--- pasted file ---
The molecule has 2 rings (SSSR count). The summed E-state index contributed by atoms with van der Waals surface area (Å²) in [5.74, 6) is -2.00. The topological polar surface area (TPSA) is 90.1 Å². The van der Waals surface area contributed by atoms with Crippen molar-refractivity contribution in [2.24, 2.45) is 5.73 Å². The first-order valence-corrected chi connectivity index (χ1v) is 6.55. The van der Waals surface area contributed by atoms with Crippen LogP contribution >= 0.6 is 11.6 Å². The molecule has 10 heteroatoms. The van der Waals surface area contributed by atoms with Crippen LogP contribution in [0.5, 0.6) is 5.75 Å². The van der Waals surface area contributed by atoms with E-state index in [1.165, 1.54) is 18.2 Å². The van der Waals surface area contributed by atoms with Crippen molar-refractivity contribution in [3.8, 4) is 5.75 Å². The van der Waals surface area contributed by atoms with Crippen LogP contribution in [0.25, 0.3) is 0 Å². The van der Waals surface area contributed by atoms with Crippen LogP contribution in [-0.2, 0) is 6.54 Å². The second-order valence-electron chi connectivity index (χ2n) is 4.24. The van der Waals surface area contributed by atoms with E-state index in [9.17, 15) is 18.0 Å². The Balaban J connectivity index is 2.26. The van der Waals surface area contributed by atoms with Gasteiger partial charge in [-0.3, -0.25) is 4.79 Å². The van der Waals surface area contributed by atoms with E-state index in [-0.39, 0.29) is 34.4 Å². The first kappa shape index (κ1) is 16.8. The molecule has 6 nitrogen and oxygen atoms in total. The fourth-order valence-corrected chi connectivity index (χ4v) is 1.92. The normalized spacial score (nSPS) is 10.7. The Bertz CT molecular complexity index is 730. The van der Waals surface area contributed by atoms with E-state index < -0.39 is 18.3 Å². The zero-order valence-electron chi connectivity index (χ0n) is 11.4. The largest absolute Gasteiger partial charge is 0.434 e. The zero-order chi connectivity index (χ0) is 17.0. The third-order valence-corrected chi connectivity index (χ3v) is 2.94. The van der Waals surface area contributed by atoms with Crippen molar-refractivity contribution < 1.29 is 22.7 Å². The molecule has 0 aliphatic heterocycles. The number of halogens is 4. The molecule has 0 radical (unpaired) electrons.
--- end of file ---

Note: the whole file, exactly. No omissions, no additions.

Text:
The molecule has 2 rings (SSSR count). The summed E-state index contributed by atoms with van der Waals surface area (Å²) in [5.74, 6) is -2.00. The topological polar surface area (TPSA) is 90.1 Å². The van der Waals surface area contributed by atoms with Crippen molar-refractivity contribution in [2.24, 2.45) is 5.73 Å². The first-order valence-corrected chi connectivity index (χ1v) is 6.55. The van der Waals surface area contributed by atoms with Crippen LogP contribution >= 0.6 is 11.6 Å². The molecule has 10 heteroatoms. The van der Waals surface area contributed by atoms with Crippen LogP contribution in [0.5, 0.6) is 5.75 Å². The van der Waals surface area contributed by atoms with E-state index in [1.165, 1.54) is 18.2 Å². The van der Waals surface area contributed by atoms with Crippen molar-refractivity contribution in [3.8, 4) is 5.75 Å². The van der Waals surface area contributed by atoms with Crippen LogP contribution in [0.25, 0.3) is 0 Å². The van der Waals surface area contributed by atoms with Crippen LogP contribution in [-0.2, 0) is 6.54 Å². The second-order valence-electron chi connectivity index (χ2n) is 4.24. The van der Waals surface area contributed by atoms with E-state index in [9.17, 15) is 18.0 Å². The Balaban J connectivity index is 2.26. The van der Waals surface area contributed by atoms with Gasteiger partial charge in [-0.3, -0.25) is 4.79 Å². The van der Waals surface area contributed by atoms with E-state index in [-0.39, 0.29) is 34.4 Å². The first kappa shape index (κ1) is 16.8. The molecule has 6 nitrogen and oxygen atoms in total. The fourth-order valence-corrected chi connectivity index (χ4v) is 1.92. The normalized spacial score (nSPS) is 10.7. The Bertz CT molecular complexity index is 730. The van der Waals surface area contributed by atoms with E-state index < -0.39 is 18.3 Å². The zero-order valence-electron chi connectivity index (χ0n) is 11.4. The largest absolute Gasteiger partial charge is 0.434 e. The zero-order chi connectivity index (χ0) is 17.0. The third-order valence-corrected chi connectivity index (χ3v) is 2.94. The van der Waals surface area contributed by atoms with Crippen molar-refractivity contribution < 1.29 is 22.7 Å². The molecule has 0 aliphatic heterocycles. The number of halogens is 4. The molecule has 0 radical (unpaired) electrons.